Suffering: Week 1
My soul is sore when I learn how our people are tortured, when I learn how the rights of those created in the image of God are violated. —Óscar Romero (Sunday)
For me, to be a Christian means to accept that battlefield, to accept and to somehow participate in the mystery of death and resurrection in oneself and in the universe. (Monday)
The path of descent is the path of transformation. Darkness, failure, relapse, death, and woundedness are our primary teachers. (Tuesday)
If we do not transform our pain, we will most assuredly transmit it—usually to those closest to us: our family, our neighbors, our co-workers, and invariably, the most vulnerable, our children. (Wednesday)
I believe—if I am to believe Jesus—that God is suffering love. If we are created in God’s image, and if there is so much suffering in the world, then God must also be suffering. (Thursday)
The only hope of understanding [pain] comes as we align ourselves with a groaning universe committed to cycles of birth, rebirth, and the longing for a just order. —Barbara A. Holmes (Friday)
Today I share a wonderful meditative practice from Tibetan Buddhist teacher Pema Chödrön.
Tonglen is . . . the most effective tool for developing courage and arousing our sense of oneness with others. . . .
There are various ways that tonglen is taught, but the essence of it is breathing in that which is unpleasant and unwanted and breathing out—sending out—that which is pleasing, relieving, enjoyable. In other words, we breathe in the things we usually try to avoid, such as our sadness and anger [and suffering], and we send out the things we usually cling to, such as our happiness and good health. We breathe in pain and send out pleasure. We breathe in disgrace and send out good reputation. We breathe in loss and send out gain. This is an exceedingly counterhabitual practice. It helps us overcome our fear of suffering and tap into the compassion that’s inherent in us all.
The word tonglen is Tibetan for “sending and receiving.” It refers to our willingness to take on the pain of others we know are hurting and extend to them whatever we feel will ease their pain, whatever will enable them to stay present with the sorrows and losses and disappointments of life.
Practicing tonglen awakens our natural empathy, our innate ability to put ourselves in others’ shoes. Caring about people when they’re scared or sad or angry or arrogant can be a challenge; it confronts us with our own pain and fear, with the places where we’re stuck. But if we can stay with those unwanted feelings, we can use them as stepping-stones to understanding the pain and fear of others. Tonglen allows us to acknowledge where we are in the moment and, at the same time, cultivate a sense of kinship with others. When painful feelings arise, we breathe them in, opening to our own suffering and the suffering of everyone else who is feeling the same way. Then we send relief to us all. . . .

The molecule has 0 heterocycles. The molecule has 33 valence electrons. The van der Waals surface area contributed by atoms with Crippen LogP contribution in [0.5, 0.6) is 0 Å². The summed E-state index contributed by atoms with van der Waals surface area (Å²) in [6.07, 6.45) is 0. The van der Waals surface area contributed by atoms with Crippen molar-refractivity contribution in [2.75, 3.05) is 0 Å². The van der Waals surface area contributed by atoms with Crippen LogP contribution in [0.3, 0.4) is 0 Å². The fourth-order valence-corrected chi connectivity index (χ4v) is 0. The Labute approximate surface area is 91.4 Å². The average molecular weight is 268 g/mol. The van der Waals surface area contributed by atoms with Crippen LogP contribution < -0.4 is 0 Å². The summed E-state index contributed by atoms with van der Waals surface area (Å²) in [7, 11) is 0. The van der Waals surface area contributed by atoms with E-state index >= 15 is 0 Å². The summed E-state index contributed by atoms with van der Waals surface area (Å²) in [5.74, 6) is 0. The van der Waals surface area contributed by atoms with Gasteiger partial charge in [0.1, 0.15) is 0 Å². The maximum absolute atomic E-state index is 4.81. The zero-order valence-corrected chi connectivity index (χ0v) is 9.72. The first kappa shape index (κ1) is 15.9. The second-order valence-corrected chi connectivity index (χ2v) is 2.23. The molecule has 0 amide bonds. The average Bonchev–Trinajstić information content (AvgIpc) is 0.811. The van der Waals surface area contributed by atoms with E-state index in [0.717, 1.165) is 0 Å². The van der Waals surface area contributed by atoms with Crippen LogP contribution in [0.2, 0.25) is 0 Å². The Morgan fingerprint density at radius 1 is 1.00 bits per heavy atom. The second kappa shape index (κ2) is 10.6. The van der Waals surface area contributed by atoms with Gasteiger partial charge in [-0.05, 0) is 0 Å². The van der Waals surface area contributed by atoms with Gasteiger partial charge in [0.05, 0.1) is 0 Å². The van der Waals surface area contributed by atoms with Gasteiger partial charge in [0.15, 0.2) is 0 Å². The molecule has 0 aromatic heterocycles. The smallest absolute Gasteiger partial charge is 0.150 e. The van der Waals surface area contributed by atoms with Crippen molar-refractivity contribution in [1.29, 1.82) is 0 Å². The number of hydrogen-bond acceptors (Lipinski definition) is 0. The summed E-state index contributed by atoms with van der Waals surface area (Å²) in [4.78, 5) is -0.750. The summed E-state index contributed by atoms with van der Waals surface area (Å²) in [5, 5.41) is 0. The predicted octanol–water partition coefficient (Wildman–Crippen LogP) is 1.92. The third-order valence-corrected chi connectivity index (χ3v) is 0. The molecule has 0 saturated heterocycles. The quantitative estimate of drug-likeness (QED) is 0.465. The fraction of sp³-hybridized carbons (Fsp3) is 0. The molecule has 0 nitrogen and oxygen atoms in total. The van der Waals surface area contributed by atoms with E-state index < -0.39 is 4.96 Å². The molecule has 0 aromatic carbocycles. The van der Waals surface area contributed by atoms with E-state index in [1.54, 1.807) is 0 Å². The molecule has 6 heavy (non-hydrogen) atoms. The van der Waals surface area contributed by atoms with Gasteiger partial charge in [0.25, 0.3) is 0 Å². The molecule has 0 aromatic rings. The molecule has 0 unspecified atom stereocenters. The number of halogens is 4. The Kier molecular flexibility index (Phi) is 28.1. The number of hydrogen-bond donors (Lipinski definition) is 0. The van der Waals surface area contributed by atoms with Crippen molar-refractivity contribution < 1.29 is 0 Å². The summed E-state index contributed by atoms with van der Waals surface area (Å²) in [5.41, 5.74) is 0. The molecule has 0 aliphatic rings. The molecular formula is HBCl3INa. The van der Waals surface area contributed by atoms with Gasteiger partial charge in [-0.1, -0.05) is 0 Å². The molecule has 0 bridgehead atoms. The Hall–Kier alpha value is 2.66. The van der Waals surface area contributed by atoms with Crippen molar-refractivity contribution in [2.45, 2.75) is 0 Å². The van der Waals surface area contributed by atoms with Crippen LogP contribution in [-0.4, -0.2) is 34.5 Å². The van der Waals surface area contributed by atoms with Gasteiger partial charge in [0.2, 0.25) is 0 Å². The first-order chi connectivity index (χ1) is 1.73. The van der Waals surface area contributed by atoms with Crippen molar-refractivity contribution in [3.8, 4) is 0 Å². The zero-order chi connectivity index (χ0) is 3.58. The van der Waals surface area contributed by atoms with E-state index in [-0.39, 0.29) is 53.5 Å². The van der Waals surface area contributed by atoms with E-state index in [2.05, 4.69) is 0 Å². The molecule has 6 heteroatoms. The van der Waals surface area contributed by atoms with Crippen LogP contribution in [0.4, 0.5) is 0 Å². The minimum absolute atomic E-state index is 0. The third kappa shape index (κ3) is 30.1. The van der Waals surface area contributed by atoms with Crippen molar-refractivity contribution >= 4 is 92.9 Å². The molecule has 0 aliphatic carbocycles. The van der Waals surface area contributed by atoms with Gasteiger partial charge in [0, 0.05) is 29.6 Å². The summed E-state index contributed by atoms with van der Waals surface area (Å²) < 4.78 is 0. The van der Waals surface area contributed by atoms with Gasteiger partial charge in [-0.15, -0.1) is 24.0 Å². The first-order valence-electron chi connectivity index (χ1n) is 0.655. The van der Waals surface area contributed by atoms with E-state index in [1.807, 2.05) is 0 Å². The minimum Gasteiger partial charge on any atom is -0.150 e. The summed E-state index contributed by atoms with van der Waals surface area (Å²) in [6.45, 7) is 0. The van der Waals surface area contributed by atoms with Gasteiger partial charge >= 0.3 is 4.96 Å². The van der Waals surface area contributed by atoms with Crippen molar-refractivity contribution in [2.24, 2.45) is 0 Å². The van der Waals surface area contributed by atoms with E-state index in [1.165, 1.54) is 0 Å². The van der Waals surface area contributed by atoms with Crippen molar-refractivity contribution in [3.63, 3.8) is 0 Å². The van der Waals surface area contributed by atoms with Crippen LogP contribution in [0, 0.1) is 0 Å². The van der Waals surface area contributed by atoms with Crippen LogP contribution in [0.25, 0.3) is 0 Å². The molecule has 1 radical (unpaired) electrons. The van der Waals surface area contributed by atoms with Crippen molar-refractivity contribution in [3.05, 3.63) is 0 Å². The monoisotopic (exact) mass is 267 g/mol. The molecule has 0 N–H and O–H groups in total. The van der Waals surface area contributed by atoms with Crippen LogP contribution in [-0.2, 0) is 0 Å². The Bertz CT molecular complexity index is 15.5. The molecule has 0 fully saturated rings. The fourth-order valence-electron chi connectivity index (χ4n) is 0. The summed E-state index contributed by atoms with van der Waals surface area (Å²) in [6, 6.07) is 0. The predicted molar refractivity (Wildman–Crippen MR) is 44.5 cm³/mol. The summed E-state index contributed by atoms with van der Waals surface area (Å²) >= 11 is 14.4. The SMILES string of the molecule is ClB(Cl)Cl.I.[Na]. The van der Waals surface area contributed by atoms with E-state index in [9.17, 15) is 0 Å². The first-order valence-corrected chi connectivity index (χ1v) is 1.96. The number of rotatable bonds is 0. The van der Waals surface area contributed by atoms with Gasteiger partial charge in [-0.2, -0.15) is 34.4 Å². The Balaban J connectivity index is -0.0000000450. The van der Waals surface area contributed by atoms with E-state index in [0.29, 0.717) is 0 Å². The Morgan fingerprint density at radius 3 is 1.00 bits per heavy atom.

Tonglen isn’t just a practice to do on the meditation cushion. It’s particularly useful right in the midst of our life, wherever we are as we go about the day. . . .
Tonglen reverses the usual logic of avoiding suffering and seeking pleasure. To the degree that we can open to our own pain, we can open to the pain of others. To the degree that we can stay present with our own pain, we can hang in with someone who’s provoking us. We come to see pain as something that can transform us, not as something to escape at any cost. As we continue to practice tonglen, our compassion is bound to grow. We’ll find ourselves increasingly more able to be there for others, even in what used to seem like impossible situations.
Pema Chödrön, Living Beautifully with Uncertainty and Change (Shambhala: 2013), 80-81, 82, 84.
For Further Study:
James R. Brockman, Romero: A Life (Orbis Books: 2005)
Pema Chödrön, Living Beautifully with Uncertainty and Change (Shambhala: 2013)
Victor E. Frankl, Man’s Search for Meaning (Beacon Press: 2006)
Etty Hillesum, An Interrupted Life: The Diaries, 1941–1943 and Letters from Westerbork, trans. Arnold J. Pomerans (Henry Holt and Company: 1996)
Barbara A. Holmes, Joy Unspeakable: Contemplative Practices of the Black Church, second edition (Fortress Press: 2017)
Harold S. Kushner, When Bad Things Happen to Good People (Avon Books: 1983)
Richard Rohr, A Spring Within Us: A Book of Daily Meditations (CAC Publishing: 2016)
Through the Year with Oscar Romero: Daily Meditations, trans. Irene B. Hodgson (Franciscan Media: 2015, ©2005)